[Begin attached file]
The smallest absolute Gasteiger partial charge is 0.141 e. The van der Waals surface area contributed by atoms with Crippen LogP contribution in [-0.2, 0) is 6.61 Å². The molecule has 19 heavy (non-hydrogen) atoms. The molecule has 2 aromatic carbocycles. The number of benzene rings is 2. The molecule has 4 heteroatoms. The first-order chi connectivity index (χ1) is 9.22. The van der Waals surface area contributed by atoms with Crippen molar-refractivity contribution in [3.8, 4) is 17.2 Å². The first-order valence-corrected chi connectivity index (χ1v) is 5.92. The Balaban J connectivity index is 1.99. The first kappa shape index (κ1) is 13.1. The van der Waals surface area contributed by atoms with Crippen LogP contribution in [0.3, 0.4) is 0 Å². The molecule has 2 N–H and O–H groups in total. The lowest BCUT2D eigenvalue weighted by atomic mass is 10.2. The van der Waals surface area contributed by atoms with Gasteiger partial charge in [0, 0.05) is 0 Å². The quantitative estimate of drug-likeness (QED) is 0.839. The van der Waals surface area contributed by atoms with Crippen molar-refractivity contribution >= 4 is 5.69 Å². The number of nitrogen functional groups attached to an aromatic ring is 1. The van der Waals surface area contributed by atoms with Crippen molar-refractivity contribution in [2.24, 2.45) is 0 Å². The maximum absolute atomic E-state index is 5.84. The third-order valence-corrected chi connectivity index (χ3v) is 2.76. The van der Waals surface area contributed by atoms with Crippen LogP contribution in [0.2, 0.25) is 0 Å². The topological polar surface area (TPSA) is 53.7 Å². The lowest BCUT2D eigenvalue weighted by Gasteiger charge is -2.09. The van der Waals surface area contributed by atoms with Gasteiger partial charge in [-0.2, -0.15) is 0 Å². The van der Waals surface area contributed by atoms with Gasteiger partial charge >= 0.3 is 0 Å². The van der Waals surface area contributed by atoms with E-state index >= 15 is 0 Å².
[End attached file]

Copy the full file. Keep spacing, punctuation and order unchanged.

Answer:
The smallest absolute Gasteiger partial charge is 0.141 e. The van der Waals surface area contributed by atoms with Crippen LogP contribution in [-0.2, 0) is 6.61 Å². The molecule has 19 heavy (non-hydrogen) atoms. The molecule has 2 aromatic carbocycles. The number of benzene rings is 2. The molecule has 4 heteroatoms. The first-order chi connectivity index (χ1) is 9.22. The van der Waals surface area contributed by atoms with Crippen molar-refractivity contribution in [3.8, 4) is 17.2 Å². The first-order valence-corrected chi connectivity index (χ1v) is 5.92. The Balaban J connectivity index is 1.99. The first kappa shape index (κ1) is 13.1. The van der Waals surface area contributed by atoms with Crippen LogP contribution in [0.3, 0.4) is 0 Å². The molecule has 2 N–H and O–H groups in total. The lowest BCUT2D eigenvalue weighted by atomic mass is 10.2. The van der Waals surface area contributed by atoms with Gasteiger partial charge in [0, 0.05) is 0 Å². The quantitative estimate of drug-likeness (QED) is 0.839. The van der Waals surface area contributed by atoms with Crippen molar-refractivity contribution >= 4 is 5.69 Å². The number of nitrogen functional groups attached to an aromatic ring is 1. The van der Waals surface area contributed by atoms with Crippen molar-refractivity contribution in [2.24, 2.45) is 0 Å². The maximum absolute atomic E-state index is 5.84. The third-order valence-corrected chi connectivity index (χ3v) is 2.76. The van der Waals surface area contributed by atoms with Crippen LogP contribution in [0.2, 0.25) is 0 Å². The topological polar surface area (TPSA) is 53.7 Å². The lowest BCUT2D eigenvalue weighted by Gasteiger charge is -2.09. The van der Waals surface area contributed by atoms with Gasteiger partial charge in [-0.2, -0.15) is 0 Å². The van der Waals surface area contributed by atoms with Gasteiger partial charge >= 0.3 is 0 Å². The van der Waals surface area contributed by atoms with E-state index >= 15 is 0 Å².